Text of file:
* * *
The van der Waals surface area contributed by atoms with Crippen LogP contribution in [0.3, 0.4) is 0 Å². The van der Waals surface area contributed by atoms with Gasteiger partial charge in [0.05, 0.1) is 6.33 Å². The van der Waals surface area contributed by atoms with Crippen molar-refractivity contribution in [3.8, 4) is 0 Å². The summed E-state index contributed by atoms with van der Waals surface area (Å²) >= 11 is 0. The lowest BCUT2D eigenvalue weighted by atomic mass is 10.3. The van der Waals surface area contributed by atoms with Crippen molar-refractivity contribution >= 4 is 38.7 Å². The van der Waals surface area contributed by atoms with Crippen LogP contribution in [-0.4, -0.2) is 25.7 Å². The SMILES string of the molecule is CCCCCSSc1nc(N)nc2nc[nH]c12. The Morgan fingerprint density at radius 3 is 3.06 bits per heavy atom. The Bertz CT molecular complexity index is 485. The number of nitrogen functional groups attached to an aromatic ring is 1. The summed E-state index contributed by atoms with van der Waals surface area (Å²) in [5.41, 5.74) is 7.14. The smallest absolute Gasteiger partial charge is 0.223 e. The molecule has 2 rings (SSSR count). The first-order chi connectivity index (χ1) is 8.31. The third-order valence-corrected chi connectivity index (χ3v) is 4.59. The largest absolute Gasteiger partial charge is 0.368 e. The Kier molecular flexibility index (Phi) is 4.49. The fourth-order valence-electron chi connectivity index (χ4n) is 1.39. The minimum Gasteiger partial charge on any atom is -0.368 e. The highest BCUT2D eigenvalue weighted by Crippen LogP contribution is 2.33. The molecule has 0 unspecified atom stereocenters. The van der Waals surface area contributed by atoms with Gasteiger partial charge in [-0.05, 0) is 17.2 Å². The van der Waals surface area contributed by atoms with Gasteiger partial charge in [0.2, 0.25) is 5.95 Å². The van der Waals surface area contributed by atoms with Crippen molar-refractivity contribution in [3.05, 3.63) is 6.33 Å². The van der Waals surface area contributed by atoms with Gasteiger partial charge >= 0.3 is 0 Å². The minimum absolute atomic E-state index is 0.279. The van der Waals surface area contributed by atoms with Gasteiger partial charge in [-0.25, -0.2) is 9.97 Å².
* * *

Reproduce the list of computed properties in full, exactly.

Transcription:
The van der Waals surface area contributed by atoms with Crippen LogP contribution in [0.3, 0.4) is 0 Å². The van der Waals surface area contributed by atoms with Gasteiger partial charge in [0.05, 0.1) is 6.33 Å². The van der Waals surface area contributed by atoms with Crippen molar-refractivity contribution in [3.8, 4) is 0 Å². The summed E-state index contributed by atoms with van der Waals surface area (Å²) >= 11 is 0. The lowest BCUT2D eigenvalue weighted by atomic mass is 10.3. The van der Waals surface area contributed by atoms with Crippen molar-refractivity contribution >= 4 is 38.7 Å². The van der Waals surface area contributed by atoms with Crippen LogP contribution in [-0.4, -0.2) is 25.7 Å². The SMILES string of the molecule is CCCCCSSc1nc(N)nc2nc[nH]c12. The Morgan fingerprint density at radius 3 is 3.06 bits per heavy atom. The Bertz CT molecular complexity index is 485. The number of nitrogen functional groups attached to an aromatic ring is 1. The summed E-state index contributed by atoms with van der Waals surface area (Å²) in [5.41, 5.74) is 7.14. The smallest absolute Gasteiger partial charge is 0.223 e. The molecule has 2 rings (SSSR count). The first-order chi connectivity index (χ1) is 8.31. The third-order valence-corrected chi connectivity index (χ3v) is 4.59. The largest absolute Gasteiger partial charge is 0.368 e. The Kier molecular flexibility index (Phi) is 4.49. The fourth-order valence-electron chi connectivity index (χ4n) is 1.39. The minimum Gasteiger partial charge on any atom is -0.368 e. The highest BCUT2D eigenvalue weighted by Crippen LogP contribution is 2.33. The molecule has 0 unspecified atom stereocenters. The van der Waals surface area contributed by atoms with Gasteiger partial charge in [-0.05, 0) is 17.2 Å². The van der Waals surface area contributed by atoms with Gasteiger partial charge in [0.2, 0.25) is 5.95 Å². The van der Waals surface area contributed by atoms with Crippen molar-refractivity contribution in [3.05, 3.63) is 6.33 Å². The van der Waals surface area contributed by atoms with Gasteiger partial charge >= 0.3 is 0 Å². The minimum absolute atomic E-state index is 0.279. The van der Waals surface area contributed by atoms with Gasteiger partial charge in [-0.25, -0.2) is 9.97 Å².